Arrivals and Departures: According to European Commission sources, between 17 December and 31 January (thus, over 46 days) the number of people arriving to the EU from Turkey remains high (110,211) despite winter weather conditions. 99.2% of these people crossed the Aegean Sea. There was a significant decrease as compared to total arrival figures for October 2015 (214,792), however when compared to arrival figures in November (154,381) and December (110,835), the trend appears fairly constant. The daily average of irregular crossings via Greece was 2,377 people daily and via Bulgaria 19 people. There were some 16,437 arrivals via Greece per week.
According to the German Ministry of Interior, almost 1.1 million people entered Germany last year to apply for asylum. Most arrived through the country’s southern border with Austria.
Condition of People: On the Greek islands, 32 North African nationals remain detained at police stations. Media sources report that the German government has agreed to allow unaccompanied child refugees to bring their families in particular hardship cases.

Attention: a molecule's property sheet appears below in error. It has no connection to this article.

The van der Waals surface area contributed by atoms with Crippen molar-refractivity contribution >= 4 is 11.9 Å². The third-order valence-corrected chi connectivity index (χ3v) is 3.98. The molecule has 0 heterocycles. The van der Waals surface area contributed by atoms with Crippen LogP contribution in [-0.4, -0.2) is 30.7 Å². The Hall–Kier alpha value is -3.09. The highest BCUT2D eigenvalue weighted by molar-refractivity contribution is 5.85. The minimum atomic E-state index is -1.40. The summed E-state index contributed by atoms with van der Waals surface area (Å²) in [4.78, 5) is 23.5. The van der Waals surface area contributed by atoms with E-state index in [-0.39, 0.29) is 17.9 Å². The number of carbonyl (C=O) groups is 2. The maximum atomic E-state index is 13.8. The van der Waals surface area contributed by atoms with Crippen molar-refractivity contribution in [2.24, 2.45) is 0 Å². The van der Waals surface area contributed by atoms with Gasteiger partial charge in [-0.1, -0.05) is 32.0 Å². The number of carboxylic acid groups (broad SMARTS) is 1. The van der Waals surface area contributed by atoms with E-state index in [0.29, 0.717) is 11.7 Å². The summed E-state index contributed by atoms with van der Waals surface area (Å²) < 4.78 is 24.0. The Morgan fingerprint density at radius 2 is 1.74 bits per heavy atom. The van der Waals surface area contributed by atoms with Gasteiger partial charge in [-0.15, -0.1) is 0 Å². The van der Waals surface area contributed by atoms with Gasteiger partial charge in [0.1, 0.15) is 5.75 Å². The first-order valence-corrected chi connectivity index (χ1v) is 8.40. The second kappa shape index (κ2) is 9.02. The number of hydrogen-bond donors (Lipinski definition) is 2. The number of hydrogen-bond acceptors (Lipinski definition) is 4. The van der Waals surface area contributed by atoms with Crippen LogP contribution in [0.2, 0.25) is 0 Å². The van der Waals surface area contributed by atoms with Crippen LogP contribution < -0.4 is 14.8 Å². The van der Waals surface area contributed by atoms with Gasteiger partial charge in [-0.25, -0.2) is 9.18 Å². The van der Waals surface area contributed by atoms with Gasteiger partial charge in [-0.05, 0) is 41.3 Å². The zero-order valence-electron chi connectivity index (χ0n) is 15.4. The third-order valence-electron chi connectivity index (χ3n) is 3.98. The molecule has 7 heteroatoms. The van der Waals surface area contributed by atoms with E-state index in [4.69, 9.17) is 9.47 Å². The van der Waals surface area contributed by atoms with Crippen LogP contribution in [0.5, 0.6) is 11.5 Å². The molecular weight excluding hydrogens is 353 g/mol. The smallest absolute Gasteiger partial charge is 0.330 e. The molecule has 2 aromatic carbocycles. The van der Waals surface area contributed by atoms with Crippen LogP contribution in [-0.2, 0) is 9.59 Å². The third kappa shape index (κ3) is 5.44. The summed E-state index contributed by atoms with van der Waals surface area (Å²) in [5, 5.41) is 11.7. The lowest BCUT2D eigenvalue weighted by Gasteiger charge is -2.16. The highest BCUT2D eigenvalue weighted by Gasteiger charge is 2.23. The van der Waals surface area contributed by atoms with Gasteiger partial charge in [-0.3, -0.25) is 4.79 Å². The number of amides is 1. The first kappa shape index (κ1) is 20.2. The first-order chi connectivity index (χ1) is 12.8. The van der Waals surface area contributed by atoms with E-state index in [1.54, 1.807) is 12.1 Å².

Critical Developments According to the German Ministry of Interior, border controls will be extended for an additional three months.
On Thursday 11 February, NATO announced an operation in the ‘Aegean Sea to deter peoplesmugglers taking migrants from Turkey to Greece’. The operation will use existing resources from NATO's Standing Maritime Group 2 (currently under German command), working in cooperation with Greek and Turkish coastguards, to carry out ‘reconnaissance, monitoring and surveillance’.
The Croatian Defense Minister, Josip Buljević, announced that the Croatian government is prepared to offer assistance to NATO in this regard.
Similarly, Slovenian Defence Minister, Andreja Katič, confirmed the active participation in the planned NATO action.
Family reunification would remain halted except when “urgent humanitarian reasons” are identified.
Ahead of the Visegrad Group Summit of 15 February in Prague, UNHCR urged leaders in Central Europe to show greater solidarity with desperate refugees who seek sanctuary in the continent as war, conflict and extremism force millions out of their homes.
In Slovenia, the Parliamentary Interior Affairs Committee proposed changes to asylum law.
Changes include measures to cap the number of asylum seekers to 5,000, reduce the number of family members allowed to be reunited with asylum seekers, and eliminate the €288 financial aid